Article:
Levy’s latest novel begins in England where Faith Jackson, daughter of Jamaican immigrants, has just gotten a job in the costume department of the BBC and a flat with three roommates, two of whom are young men. Excited to be living away from home at last, Faith is comforted by the knowledge that her parents are still close by.
It is a shock, then, when Faith learns that her parents have been making plans to return to Jamaica since both their children are grown and on their own. Over the years, they have rarely shared family stories with the children, and neither Faith nor her brother, Carl, has imagined their parents anywhere but in England. Suddenly Faith is not quite so secure in her new life, anxious about the future.
At the time, England is struggling to marry the concept and practice of equality, citizens clinging to old prejudices and assumptions. All around her, a casual racism rears its ugly head, Faith subjected to the random ignorance of her white friends who carelessly disparage the blacks with hardly a thought to their friend’s reactions: “I knew he wasn’t prejudiced. He loves animals.”
The insensitive remarks grow increasingly irritating to Faith, who has so far isolated herself from the bitter truth. Gradually a rift widens between Faith and those she has thought of as friends. Furthering sundering the relative predictability of her life, Faith witnesses a random act of violence against a black woman innocently clerking at a bookstore. Immediately following this harrowing experience, Faith is forced to question the motivations behind her recent promotion to dresser at the BBC, a position where formerly no blacks have been hired.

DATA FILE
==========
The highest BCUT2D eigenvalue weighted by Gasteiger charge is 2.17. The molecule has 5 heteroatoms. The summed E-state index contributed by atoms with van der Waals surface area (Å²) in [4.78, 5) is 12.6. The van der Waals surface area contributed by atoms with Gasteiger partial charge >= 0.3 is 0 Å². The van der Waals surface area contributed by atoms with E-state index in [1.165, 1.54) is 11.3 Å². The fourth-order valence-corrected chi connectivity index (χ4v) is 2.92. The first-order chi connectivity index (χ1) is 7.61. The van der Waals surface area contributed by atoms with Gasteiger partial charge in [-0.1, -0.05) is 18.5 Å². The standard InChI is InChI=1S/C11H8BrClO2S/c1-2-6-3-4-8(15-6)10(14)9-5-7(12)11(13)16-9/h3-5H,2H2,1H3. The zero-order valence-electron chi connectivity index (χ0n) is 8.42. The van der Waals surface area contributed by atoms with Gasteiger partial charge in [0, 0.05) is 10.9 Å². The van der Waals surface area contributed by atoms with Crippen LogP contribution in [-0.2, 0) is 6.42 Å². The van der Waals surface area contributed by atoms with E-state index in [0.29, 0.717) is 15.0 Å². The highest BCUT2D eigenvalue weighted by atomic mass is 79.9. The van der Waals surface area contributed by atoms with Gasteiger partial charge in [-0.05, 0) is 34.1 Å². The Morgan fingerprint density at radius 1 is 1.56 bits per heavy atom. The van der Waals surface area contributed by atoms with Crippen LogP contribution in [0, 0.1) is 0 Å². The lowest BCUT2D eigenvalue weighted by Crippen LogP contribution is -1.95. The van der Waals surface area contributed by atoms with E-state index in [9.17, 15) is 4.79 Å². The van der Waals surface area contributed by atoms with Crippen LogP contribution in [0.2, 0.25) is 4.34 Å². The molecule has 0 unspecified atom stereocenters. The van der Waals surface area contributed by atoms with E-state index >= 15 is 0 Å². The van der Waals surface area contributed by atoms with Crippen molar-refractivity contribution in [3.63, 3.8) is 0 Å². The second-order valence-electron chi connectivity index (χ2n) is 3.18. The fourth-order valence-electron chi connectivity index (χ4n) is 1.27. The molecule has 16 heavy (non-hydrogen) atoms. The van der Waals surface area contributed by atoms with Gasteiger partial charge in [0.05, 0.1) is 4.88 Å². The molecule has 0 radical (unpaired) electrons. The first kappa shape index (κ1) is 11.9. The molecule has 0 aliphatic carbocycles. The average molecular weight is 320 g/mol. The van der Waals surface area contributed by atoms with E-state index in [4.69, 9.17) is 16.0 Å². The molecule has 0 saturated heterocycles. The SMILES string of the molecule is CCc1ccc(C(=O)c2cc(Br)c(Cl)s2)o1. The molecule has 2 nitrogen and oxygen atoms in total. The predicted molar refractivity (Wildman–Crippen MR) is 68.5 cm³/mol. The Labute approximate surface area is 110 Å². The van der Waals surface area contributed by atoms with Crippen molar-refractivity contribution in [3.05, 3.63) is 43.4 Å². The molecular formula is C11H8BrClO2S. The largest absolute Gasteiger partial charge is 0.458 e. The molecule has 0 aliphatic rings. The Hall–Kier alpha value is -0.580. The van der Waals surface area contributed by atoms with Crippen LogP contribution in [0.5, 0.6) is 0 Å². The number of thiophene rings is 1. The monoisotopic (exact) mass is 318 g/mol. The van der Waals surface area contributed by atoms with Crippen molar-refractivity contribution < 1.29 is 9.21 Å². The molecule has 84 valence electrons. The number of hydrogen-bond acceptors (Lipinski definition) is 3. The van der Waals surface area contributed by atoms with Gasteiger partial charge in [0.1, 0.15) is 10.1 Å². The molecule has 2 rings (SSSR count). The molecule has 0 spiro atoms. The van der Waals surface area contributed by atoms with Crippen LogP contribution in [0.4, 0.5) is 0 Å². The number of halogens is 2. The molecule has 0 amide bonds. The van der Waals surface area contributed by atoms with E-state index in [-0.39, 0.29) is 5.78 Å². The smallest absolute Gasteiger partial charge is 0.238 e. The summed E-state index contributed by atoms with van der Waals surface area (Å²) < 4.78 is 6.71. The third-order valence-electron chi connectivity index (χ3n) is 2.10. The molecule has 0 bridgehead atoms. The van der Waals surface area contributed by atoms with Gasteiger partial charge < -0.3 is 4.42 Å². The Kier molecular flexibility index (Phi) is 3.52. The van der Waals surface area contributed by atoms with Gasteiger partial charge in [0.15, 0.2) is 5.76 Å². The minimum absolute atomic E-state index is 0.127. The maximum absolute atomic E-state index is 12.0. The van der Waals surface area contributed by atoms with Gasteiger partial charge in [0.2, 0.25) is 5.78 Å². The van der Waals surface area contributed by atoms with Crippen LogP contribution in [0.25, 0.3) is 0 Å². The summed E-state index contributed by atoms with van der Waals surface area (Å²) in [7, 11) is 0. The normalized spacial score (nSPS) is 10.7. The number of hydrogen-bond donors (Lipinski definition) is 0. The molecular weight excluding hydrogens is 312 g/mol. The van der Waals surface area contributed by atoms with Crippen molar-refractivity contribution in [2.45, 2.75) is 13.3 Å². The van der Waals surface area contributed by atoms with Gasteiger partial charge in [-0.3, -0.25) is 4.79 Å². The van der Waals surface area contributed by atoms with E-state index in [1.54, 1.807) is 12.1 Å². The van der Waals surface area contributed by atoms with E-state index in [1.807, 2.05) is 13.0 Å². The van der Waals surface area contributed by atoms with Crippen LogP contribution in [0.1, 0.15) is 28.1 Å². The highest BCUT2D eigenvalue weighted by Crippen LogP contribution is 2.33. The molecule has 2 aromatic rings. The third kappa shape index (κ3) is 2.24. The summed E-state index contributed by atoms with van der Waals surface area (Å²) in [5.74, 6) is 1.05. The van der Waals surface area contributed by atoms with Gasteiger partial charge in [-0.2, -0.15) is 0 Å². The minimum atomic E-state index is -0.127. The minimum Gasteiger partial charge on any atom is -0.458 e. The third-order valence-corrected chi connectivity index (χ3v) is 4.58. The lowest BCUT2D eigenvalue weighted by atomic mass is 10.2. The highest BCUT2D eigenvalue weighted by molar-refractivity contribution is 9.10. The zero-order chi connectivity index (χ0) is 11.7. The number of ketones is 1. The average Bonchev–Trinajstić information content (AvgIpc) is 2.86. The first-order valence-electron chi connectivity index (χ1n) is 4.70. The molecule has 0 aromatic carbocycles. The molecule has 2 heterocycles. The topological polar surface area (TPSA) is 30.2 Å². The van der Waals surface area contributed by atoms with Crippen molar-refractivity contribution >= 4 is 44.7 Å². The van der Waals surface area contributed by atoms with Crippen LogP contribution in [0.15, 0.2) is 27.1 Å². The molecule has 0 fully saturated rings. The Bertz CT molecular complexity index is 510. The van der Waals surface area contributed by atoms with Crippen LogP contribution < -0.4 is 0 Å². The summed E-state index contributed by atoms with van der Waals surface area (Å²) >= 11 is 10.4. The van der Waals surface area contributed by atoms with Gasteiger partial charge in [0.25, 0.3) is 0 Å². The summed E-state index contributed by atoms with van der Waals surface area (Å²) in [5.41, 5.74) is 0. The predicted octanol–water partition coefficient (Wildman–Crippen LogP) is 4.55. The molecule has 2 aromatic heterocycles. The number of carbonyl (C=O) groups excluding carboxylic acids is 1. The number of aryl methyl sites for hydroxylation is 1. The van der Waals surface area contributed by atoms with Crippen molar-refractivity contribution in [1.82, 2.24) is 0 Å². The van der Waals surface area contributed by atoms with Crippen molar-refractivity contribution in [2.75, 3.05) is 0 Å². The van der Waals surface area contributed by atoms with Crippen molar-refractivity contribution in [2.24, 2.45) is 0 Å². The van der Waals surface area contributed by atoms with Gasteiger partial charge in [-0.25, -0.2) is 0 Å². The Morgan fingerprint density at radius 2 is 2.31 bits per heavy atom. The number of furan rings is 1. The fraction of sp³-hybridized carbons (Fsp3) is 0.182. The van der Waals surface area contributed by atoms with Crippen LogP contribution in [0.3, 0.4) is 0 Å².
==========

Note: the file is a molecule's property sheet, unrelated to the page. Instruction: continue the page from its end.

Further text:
Overwhelmed by reality and feeling betrayed on all sides, Faith withdraws from everything - her job, her friends and family - unable to contend with the demands of the world she views as hostile: “I didn’t want to be black anymore. I just wanted to live.” Thanks to her parents’ wisdom, Faith is sent to Jamaica for a two-week visit, submerged in the riotous island culture with her Auntie Coral and Cousin Vincent.
In the lush island surroundings, Faith receives a much-needed introduction to family history. Auntie Coral discloses the secrets of the family tree, whispering of romantic liaisons and children born out of wedlock, “but don’t tell your mother I told you.”
Immersed in this intimate setting, Faith achieves the necessary balance to navigate a world at war with its own worst impulses to separate and subjugate, assuming a new identity forged from a rich heritage, those who have come before her, peopling the island with their children and their dreams.
Levy’s dialog is spot on, both the sharp English quips of Faith’s roommates and the lilting patois of the Jamaicans. Tackling the inevitable challenges of her life as a black woman, the questing Faith weathers an identity crisis and racial awakening, renewed by the roots of ancestry.